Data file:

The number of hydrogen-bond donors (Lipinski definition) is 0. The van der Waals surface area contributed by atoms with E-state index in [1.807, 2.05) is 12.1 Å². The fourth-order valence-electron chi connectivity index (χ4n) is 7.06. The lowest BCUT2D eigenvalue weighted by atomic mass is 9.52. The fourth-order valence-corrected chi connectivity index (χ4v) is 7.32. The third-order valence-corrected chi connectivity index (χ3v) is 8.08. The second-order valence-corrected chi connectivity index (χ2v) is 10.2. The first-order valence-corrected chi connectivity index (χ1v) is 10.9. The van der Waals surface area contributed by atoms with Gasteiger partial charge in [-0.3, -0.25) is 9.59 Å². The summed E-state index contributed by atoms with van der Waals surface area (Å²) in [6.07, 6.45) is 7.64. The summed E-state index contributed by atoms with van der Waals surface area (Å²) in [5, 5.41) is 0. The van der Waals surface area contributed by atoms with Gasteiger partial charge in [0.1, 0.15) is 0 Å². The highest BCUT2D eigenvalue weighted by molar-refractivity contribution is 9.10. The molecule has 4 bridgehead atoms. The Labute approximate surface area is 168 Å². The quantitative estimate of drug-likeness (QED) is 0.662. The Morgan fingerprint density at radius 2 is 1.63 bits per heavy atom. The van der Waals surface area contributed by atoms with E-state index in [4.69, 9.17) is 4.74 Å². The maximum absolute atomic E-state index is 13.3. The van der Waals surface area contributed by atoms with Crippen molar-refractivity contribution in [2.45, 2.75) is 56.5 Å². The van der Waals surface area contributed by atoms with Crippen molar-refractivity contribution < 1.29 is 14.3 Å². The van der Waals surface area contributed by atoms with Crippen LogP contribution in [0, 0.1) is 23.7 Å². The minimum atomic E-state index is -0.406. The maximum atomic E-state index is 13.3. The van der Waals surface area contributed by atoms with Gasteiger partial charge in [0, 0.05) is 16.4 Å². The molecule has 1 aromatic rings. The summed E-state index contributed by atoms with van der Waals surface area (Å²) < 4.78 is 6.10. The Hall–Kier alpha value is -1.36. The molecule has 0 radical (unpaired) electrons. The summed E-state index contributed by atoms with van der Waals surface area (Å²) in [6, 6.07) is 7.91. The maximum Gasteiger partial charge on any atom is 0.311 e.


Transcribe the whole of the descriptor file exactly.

The number of hydrogen-bond donors (Lipinski definition) is 0. The van der Waals surface area contributed by atoms with E-state index in [1.807, 2.05) is 12.1 Å². The fourth-order valence-electron chi connectivity index (χ4n) is 7.06. The lowest BCUT2D eigenvalue weighted by atomic mass is 9.52. The fourth-order valence-corrected chi connectivity index (χ4v) is 7.32. The third-order valence-corrected chi connectivity index (χ3v) is 8.08. The second-order valence-corrected chi connectivity index (χ2v) is 10.2. The first-order valence-corrected chi connectivity index (χ1v) is 10.9. The van der Waals surface area contributed by atoms with Gasteiger partial charge in [-0.3, -0.25) is 9.59 Å². The summed E-state index contributed by atoms with van der Waals surface area (Å²) in [6.07, 6.45) is 7.64. The summed E-state index contributed by atoms with van der Waals surface area (Å²) in [5, 5.41) is 0. The van der Waals surface area contributed by atoms with Gasteiger partial charge in [0.1, 0.15) is 0 Å². The highest BCUT2D eigenvalue weighted by molar-refractivity contribution is 9.10. The molecule has 4 bridgehead atoms. The Labute approximate surface area is 168 Å². The quantitative estimate of drug-likeness (QED) is 0.662. The Morgan fingerprint density at radius 2 is 1.63 bits per heavy atom. The van der Waals surface area contributed by atoms with E-state index in [4.69, 9.17) is 4.74 Å². The maximum absolute atomic E-state index is 13.3. The van der Waals surface area contributed by atoms with Crippen molar-refractivity contribution in [2.45, 2.75) is 56.5 Å². The van der Waals surface area contributed by atoms with Crippen molar-refractivity contribution < 1.29 is 14.3 Å². The van der Waals surface area contributed by atoms with Crippen LogP contribution in [0, 0.1) is 23.7 Å². The minimum atomic E-state index is -0.406. The maximum atomic E-state index is 13.3. The van der Waals surface area contributed by atoms with Gasteiger partial charge in [0, 0.05) is 16.4 Å². The molecule has 1 aromatic rings. The summed E-state index contributed by atoms with van der Waals surface area (Å²) < 4.78 is 6.10. The Hall–Kier alpha value is -1.36. The molecule has 0 radical (unpaired) electrons. The summed E-state index contributed by atoms with van der Waals surface area (Å²) in [6, 6.07) is 7.91. The maximum Gasteiger partial charge on any atom is 0.311 e.